Oh, the shark bites …

For Christmas, my thoughtful brother, aware that I’d just purchased a new turntable and stereo system, dug his way through the racks of a used record store in upstate New York and came up with one of my prized possessions as a teenager — this 1974 reissue of an early stereo recording of Die Dreigroschenoper in German, produced under the supervision of Kurt Weill’s widow, Lotte Lenya. It plays beautifully (dig that Seymour Chwast cover art, too), and I’m looking forward to spending more time with it. (This, along with my daughter, may also be dragging me back to writing more about theatre and drama, as I used to back in the day.)

English-language translations of this Threepenny Opera don’t often catch the sharp, rough inflections of Brecht’s lyrics; Bobby Darin’s suavity doesn’t really approach the gutteral growls of Wolfgang Neuss, say, who sings the “Mortitat von Mackie Messer” on this recording:

But, performed in the right spirit, the English-language “Mack the Knife” can bite. Dave Van Ronk, who once recorded an album of Brecht’s songs, performed “Mack” with his Ragtime Jug Stompers on a 1964 album for Mercury Records; he wrote in the album notes:

“Mack the Knife” is kind of a brainstorm. We think that we do no violence to the spirit of the song in performing it. As a matter of fact, I personally think that if Kurt Weill had been familiar with the form he would have scored the entire “Three Penny Opera” for jug band.

Could be; you can listen and judge below. I’m also waiting on the original cast album of the Richard Foreman/Stanley Silverman Lincoln Center production of 1976, so more then.

 

Wednesdays with Hoagy

When I haven’t been watching my daughter onstage, I’ve been listening quite a bit to Hoagy Carmichael recently, a great American singer/songwriter who has fallen into some obscurity over the past few years. He may be most famous for his appearance as Cricket in Howard Hawks’ 1944 To Have and Have Not; below, he sings “Hong Kong Blues” in an excerpt from the film. (I can highly recommend Richard M. Sudhalter’s fine 2002 biography of the musician, Stardust Melody.)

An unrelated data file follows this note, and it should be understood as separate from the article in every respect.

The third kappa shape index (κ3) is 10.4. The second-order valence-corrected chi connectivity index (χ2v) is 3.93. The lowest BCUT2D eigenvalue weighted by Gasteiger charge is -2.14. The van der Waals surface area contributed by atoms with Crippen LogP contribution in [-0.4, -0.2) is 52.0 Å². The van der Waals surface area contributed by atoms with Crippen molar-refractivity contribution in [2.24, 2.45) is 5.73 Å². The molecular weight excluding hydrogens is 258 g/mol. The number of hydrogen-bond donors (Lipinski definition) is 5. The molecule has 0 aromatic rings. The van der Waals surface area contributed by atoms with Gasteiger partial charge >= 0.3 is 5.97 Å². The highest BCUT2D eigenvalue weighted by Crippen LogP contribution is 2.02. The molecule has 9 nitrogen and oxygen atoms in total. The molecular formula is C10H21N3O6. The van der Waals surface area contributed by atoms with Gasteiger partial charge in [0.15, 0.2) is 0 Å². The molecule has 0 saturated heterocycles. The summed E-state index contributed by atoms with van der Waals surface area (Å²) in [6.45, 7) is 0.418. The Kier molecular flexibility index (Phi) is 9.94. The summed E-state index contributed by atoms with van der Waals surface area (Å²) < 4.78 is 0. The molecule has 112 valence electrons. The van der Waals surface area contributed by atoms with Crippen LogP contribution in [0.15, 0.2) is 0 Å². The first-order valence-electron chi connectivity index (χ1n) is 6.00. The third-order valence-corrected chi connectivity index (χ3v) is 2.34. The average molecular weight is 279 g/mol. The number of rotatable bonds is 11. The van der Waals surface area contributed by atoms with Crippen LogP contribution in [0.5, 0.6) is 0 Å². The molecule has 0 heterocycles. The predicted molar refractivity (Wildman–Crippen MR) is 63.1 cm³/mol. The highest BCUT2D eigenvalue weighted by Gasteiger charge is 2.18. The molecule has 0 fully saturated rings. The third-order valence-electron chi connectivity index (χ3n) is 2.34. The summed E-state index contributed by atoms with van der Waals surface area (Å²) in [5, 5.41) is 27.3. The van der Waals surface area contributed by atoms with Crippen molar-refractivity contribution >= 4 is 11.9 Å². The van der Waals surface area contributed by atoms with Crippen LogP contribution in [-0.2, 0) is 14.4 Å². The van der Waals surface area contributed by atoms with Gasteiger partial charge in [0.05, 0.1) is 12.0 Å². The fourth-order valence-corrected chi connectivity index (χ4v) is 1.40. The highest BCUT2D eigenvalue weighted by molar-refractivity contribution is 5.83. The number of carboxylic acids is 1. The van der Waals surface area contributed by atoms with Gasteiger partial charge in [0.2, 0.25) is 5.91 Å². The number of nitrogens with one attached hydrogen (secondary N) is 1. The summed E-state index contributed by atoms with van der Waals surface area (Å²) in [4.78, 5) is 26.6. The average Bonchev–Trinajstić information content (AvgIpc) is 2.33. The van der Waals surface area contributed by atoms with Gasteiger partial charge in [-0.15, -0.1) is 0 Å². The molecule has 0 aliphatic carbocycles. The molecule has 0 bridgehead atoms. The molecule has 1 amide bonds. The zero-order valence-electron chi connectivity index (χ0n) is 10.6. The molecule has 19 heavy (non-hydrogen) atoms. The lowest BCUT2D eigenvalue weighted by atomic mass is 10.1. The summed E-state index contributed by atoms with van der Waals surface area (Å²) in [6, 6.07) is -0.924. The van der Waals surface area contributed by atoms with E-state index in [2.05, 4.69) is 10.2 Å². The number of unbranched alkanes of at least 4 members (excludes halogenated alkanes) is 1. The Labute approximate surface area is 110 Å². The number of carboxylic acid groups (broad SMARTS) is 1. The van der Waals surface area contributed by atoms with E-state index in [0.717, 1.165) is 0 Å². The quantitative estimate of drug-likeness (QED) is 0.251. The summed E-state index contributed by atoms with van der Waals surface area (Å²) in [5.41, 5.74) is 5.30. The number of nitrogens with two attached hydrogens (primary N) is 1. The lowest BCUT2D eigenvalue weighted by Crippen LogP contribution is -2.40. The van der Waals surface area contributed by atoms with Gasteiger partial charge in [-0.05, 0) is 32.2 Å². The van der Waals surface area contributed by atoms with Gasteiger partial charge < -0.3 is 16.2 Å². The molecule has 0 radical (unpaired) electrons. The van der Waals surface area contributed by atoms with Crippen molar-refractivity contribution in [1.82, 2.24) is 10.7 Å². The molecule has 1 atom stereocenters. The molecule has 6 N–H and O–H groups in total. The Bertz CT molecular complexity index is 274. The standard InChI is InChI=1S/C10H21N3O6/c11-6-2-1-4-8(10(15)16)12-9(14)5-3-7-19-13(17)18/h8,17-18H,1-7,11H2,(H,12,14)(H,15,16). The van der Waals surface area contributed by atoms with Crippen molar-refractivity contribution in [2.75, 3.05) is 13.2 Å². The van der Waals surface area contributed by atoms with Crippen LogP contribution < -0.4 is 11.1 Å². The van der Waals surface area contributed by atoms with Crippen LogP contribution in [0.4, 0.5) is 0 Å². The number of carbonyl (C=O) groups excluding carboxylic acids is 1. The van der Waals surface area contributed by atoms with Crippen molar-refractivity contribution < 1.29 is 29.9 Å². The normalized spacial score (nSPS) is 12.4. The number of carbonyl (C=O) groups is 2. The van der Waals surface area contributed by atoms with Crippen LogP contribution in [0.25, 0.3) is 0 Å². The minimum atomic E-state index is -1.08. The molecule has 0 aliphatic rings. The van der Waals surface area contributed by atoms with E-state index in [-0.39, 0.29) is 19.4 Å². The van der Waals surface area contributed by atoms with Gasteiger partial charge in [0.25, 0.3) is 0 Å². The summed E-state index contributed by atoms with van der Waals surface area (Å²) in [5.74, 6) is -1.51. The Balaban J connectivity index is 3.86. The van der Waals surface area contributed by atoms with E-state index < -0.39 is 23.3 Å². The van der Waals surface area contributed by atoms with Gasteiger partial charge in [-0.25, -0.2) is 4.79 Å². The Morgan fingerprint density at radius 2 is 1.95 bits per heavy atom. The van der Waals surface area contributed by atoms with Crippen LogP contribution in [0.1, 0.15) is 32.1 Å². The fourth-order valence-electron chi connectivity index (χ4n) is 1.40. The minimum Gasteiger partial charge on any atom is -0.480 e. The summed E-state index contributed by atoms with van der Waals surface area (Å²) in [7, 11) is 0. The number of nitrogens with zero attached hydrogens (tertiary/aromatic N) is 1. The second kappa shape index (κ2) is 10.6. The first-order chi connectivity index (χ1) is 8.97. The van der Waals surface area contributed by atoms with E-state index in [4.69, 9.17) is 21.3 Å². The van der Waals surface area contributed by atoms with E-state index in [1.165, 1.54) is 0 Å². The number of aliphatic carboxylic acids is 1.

Joplin & Co.

Now available for pre-order, Marilyn Nonken‘s next album, Syncopated Musings: Rags, Concert Waltzes, and Novelties for the Pianoforte by Scott Joplin and His Collaborators, is a collection of less-familiar music by the self-described “King of Ragtime” and several of his friends and colleagues. Divine Art Records will release Syncopated Musings on February 11, 2022, and it’ll be available on both CD and in a variety of downloadable formats.

Yours truly wrote the liner notes. “Why ragtime? Why now?” you may ask. Well, I answer, “Far more than a nostalgic throwback to a ‘simpler’ time … these explorations and the continued excavations of the form confirm ragtime as a soundworld all its own – a soundworld that remains remarkably contemporary.” Allow me to go on:

The early 20th century culture in which this music was composed seems surprisingly similar to the culture of the early 21st. A society tearing itself apart in the effort to navigate tensions created by white responses to the increasingly important roles of Black and immigrant Americans in urban and rural cultures; the threat of health crises like the frequent and devastating yellow fever outbreaks and the Influenza Epidemic of 1918; even the geopolitical consequences of America’s increasingly isolationist and nationalist foreign policies – this was the background to ragtime’s emergence, and it remains the background to 21st century interpretations of this uniquely American music. Those anxieties are ours, demanding our individual responses. Syncopation, perhaps the most obvious quality of ragtime, exploits rhythmic irregularity and imbalance, seeking but never finding final resolution, perhaps an uncanny reflection of our own personal and cultural predicament. They may also be the key to ragtime’s continuing appeal and its imaginative reinterpretation.